I am a real cheap skate when it comes to this hobby, so I'm always making an effort to get as much as I can out of my hobby dollar. To that end, I am repainting my original test models of my Guard army. I've completed my first repaint, and here are the results:
I think we can all agree that it's a pretty nice change. Granted it probably takes me twice as long (at LEAST) to paint the newer version. The added benefit of repainting my first two test models, as well as completing the other three from that little 5 man Cadian box, is that I'll have some extra models to use for whatever converting purposes I can conceive.
So Dark Eldar... AWESOME! Those are some great looking models. I'm really looking forward to seeing some of the rules and ideas they have for the army. Seems to me that 40K has been in desperate need of "cool" bad guys. The Chaos stuff is just a little too "try-hard" for my tastes. Too many spikes and exaggerated "evil" looking stuff that ends up looking like an 80's metal album cover. To many, that's a good thing, and hey buddy, that's fine. But this new look for Dark Eldar is just slick. While maintaining a very organic look to tie them in with Eldar, they've given them an edge that really just pops. Sure there are models with horns, and in limited quantities, that's fine. This release comes at a good time, as I've been looking over the Killzone: Spec Ops rules. This has inspired me, once again, to look at those low points, skirmish type game. I don't know if I'd want an entire Dark Eldar army just yet, but I'd LOVE to paint some of those models. If I can find any excuse to play them on a table, game on!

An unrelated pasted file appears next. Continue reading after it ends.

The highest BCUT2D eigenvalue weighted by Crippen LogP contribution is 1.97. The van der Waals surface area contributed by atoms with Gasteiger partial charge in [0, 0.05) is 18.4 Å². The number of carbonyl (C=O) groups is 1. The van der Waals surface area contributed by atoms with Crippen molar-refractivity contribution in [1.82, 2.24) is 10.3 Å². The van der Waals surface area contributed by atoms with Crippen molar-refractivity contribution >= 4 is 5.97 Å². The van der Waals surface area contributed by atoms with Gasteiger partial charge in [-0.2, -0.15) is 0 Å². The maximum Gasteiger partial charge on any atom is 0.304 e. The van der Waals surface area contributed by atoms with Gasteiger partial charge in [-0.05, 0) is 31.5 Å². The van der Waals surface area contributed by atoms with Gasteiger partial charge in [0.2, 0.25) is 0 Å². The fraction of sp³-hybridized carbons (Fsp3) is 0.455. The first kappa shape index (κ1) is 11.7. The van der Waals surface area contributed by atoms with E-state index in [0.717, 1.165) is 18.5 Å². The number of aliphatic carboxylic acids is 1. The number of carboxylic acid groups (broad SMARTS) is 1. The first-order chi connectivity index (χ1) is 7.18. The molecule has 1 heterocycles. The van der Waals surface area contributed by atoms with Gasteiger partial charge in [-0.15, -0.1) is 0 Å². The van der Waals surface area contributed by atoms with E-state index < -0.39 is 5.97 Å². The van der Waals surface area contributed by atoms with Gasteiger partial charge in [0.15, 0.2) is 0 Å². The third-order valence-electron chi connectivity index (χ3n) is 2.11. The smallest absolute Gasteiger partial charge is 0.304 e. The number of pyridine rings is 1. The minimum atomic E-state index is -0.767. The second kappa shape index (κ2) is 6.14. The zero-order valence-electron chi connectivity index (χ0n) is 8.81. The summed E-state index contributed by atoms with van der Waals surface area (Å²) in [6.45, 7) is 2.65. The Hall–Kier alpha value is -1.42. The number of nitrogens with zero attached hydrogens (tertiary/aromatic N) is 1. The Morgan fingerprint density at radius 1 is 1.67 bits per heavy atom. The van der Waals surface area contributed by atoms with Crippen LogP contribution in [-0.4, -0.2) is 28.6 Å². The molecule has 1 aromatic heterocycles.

I'll wrap this up now with a few pics of my completed models:
Hope you enjoyed! Comments, tips, or critiques are appreciated!